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April 23, 2020

Victoria’s Secret investor looks to back out of deal

Sycamore Partners, the private equity firm due to take a majority stake in L Brands' lingerie unit Victoria's Secret, is looking to back out of the deal – news that saw the company's shares sink 15% yesterday (22 April).

By Hannah Abdulla

Sycamore Partners, the private equity firm due to take a majority stake in L Brands’ lingerie unit Victoria’s Secret, is looking to back out of the deal – news that saw the company’s shares sink 15% yesterday (22 April).

L brands struck a deal worth US$525m with Sycamore Partners in February, just ahead of nationwide lockdown linked to the coronavirus outbreak.

It would see Sycamore Partners take a 55% stake in the Victoria’s Secret Lingerie, Victoria’s Secret Beauty and Pink brands and Bath & Body Works, the more profitable of the group’s businesses, repositioned as a stand-alone company. This is something investors have long called for, with Victoria’s Secret blamed for dragging down the performance of Bath & Body Works.

But in a note yesterday, L Brands said it had received notification that Sycamore is looking to pull out of the deal.

The private equity firm has also filed a lawsuit with the Court of Chancery of the State of Delaware which, according to a Reuters report, states L Brands took actions in response to Covid-19 that breached its commitments in the deal agreement, including furloughing Victoria’s Secret employees, cutting executives’ salaries, refusing to receive new merchandise and failing to pay April rents at brick-and-mortar stores.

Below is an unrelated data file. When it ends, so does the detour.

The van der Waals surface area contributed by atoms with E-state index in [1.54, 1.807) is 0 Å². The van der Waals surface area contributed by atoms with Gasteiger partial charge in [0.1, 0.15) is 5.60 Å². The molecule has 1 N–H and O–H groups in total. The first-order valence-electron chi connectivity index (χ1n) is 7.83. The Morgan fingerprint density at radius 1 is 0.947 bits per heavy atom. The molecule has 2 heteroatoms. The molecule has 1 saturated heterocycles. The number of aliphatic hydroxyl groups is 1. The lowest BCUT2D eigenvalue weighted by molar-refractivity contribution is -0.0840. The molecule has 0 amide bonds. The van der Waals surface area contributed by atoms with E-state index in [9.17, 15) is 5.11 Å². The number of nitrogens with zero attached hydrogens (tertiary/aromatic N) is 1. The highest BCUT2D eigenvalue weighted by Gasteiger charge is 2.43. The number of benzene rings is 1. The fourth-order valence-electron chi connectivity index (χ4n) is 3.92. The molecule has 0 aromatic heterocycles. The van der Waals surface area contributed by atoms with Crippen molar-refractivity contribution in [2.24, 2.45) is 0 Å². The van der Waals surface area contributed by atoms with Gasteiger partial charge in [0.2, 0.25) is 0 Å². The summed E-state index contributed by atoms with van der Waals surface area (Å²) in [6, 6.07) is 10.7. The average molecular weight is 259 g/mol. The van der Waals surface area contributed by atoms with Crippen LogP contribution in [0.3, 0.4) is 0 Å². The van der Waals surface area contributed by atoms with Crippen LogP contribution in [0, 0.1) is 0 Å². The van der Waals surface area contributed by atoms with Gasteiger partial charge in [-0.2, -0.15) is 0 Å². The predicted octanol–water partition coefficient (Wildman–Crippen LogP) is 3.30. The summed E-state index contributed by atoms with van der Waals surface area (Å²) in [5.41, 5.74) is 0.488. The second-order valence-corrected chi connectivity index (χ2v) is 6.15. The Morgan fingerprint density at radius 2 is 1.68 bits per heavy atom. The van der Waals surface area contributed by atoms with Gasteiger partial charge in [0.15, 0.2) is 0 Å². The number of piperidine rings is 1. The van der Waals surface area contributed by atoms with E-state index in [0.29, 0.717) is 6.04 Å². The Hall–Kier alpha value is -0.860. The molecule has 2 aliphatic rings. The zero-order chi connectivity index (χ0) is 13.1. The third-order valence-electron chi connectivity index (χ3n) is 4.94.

On 17 March, L Brands announced the temporary closure of all Bath & Body Works, Victoria’s Secret and Pink stores in the United States and Canada through 29 March. On 27 March it said it would extend the closures beyond the initial 29 March deadline due to the continued spread of the virus and under government guidance. Associates would continue to receive pay and benefits through 4 April. It would also furlough staff that could not work from home and that were not supporting the online business.

Susan Anderson, analyst at B Riley, says the court filing could be a play by Sycamore to get a better deal.

In its statement, L Brands says it plans to “vigorously defend the lawsuit and pursue all legal remedies to enforce its contractual rights, including the right of specific performance.”

“L Brands intends to continue working towards closing the transactions contemplated by the Transaction Agreement.”

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